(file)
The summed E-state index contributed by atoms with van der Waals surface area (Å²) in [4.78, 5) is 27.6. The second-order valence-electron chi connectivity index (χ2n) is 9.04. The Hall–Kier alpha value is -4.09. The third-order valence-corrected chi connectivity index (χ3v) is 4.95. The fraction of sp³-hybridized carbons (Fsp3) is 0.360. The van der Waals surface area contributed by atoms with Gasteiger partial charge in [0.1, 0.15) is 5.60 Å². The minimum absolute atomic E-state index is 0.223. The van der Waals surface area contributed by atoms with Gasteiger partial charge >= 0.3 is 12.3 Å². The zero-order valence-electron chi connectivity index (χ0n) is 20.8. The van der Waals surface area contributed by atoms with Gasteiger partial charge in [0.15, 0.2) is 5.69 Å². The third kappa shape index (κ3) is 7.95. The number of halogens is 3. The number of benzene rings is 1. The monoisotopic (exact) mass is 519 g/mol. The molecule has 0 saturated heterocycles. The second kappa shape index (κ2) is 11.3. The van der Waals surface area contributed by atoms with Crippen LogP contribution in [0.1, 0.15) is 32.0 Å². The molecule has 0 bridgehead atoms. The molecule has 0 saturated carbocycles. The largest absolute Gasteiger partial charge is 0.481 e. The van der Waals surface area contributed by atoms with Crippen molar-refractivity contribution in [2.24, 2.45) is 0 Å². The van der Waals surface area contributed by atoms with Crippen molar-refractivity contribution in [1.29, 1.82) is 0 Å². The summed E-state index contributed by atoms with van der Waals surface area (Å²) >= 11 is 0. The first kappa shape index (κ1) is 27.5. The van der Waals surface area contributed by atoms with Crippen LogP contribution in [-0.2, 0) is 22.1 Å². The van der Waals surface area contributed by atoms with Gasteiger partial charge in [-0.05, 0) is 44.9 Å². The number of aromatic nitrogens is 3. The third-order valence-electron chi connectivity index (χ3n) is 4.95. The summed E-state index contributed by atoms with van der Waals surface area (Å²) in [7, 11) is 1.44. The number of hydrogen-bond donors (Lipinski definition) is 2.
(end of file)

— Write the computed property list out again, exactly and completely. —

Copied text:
The summed E-state index contributed by atoms with van der Waals surface area (Å²) in [4.78, 5) is 27.6. The second-order valence-electron chi connectivity index (χ2n) is 9.04. The Hall–Kier alpha value is -4.09. The third-order valence-corrected chi connectivity index (χ3v) is 4.95. The fraction of sp³-hybridized carbons (Fsp3) is 0.360. The van der Waals surface area contributed by atoms with Gasteiger partial charge in [0.1, 0.15) is 5.60 Å². The minimum absolute atomic E-state index is 0.223. The van der Waals surface area contributed by atoms with Gasteiger partial charge >= 0.3 is 12.3 Å². The zero-order valence-electron chi connectivity index (χ0n) is 20.8. The van der Waals surface area contributed by atoms with Gasteiger partial charge in [0.15, 0.2) is 5.69 Å². The third kappa shape index (κ3) is 7.95. The number of halogens is 3. The number of benzene rings is 1. The monoisotopic (exact) mass is 519 g/mol. The molecule has 0 saturated heterocycles. The second kappa shape index (κ2) is 11.3. The van der Waals surface area contributed by atoms with Crippen LogP contribution in [0.1, 0.15) is 32.0 Å². The molecule has 0 bridgehead atoms. The molecule has 0 saturated carbocycles. The largest absolute Gasteiger partial charge is 0.481 e. The van der Waals surface area contributed by atoms with Crippen molar-refractivity contribution in [2.24, 2.45) is 0 Å². The van der Waals surface area contributed by atoms with Crippen molar-refractivity contribution in [1.29, 1.82) is 0 Å². The summed E-state index contributed by atoms with van der Waals surface area (Å²) >= 11 is 0. The first kappa shape index (κ1) is 27.5. The van der Waals surface area contributed by atoms with Crippen LogP contribution in [-0.2, 0) is 22.1 Å². The van der Waals surface area contributed by atoms with Gasteiger partial charge in [-0.05, 0) is 44.9 Å². The number of aromatic nitrogens is 3. The third-order valence-electron chi connectivity index (χ3n) is 4.95. The summed E-state index contributed by atoms with van der Waals surface area (Å²) in [7, 11) is 1.44. The number of hydrogen-bond donors (Lipinski definition) is 2.